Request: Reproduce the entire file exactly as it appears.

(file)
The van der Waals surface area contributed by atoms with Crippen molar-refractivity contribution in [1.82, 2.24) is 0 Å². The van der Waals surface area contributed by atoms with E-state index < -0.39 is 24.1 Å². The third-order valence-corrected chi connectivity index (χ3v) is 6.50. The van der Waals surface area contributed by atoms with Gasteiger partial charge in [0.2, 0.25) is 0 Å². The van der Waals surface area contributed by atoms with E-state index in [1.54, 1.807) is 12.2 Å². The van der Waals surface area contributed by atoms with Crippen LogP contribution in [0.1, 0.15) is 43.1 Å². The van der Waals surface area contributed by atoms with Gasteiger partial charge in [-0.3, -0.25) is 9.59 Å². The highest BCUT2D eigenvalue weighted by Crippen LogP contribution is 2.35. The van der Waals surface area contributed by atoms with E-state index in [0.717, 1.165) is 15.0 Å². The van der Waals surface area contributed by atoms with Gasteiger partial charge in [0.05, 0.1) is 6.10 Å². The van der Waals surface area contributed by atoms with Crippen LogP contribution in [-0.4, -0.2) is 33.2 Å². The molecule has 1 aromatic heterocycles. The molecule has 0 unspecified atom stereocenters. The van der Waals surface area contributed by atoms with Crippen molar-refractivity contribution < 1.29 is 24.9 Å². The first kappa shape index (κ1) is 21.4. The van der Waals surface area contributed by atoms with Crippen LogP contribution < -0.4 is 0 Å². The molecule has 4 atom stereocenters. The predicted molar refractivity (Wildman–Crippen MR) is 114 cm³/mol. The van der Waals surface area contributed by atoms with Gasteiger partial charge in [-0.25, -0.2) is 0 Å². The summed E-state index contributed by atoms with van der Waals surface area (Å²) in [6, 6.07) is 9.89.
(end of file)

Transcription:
The van der Waals surface area contributed by atoms with Crippen molar-refractivity contribution in [1.82, 2.24) is 0 Å². The van der Waals surface area contributed by atoms with E-state index < -0.39 is 24.1 Å². The third-order valence-corrected chi connectivity index (χ3v) is 6.50. The van der Waals surface area contributed by atoms with Gasteiger partial charge in [0.2, 0.25) is 0 Å². The van der Waals surface area contributed by atoms with E-state index in [1.54, 1.807) is 12.2 Å². The van der Waals surface area contributed by atoms with Crippen LogP contribution in [0.1, 0.15) is 43.1 Å². The van der Waals surface area contributed by atoms with Gasteiger partial charge in [-0.3, -0.25) is 9.59 Å². The highest BCUT2D eigenvalue weighted by Crippen LogP contribution is 2.35. The van der Waals surface area contributed by atoms with E-state index in [0.717, 1.165) is 15.0 Å². The van der Waals surface area contributed by atoms with Gasteiger partial charge in [0.05, 0.1) is 6.10 Å². The van der Waals surface area contributed by atoms with Crippen LogP contribution in [-0.4, -0.2) is 33.2 Å². The molecule has 1 aromatic heterocycles. The molecule has 0 unspecified atom stereocenters. The van der Waals surface area contributed by atoms with Crippen molar-refractivity contribution < 1.29 is 24.9 Å². The first kappa shape index (κ1) is 21.4. The van der Waals surface area contributed by atoms with Crippen LogP contribution < -0.4 is 0 Å². The molecule has 4 atom stereocenters. The predicted molar refractivity (Wildman–Crippen MR) is 114 cm³/mol. The van der Waals surface area contributed by atoms with Gasteiger partial charge in [-0.25, -0.2) is 0 Å². The summed E-state index contributed by atoms with van der Waals surface area (Å²) in [6, 6.07) is 9.89.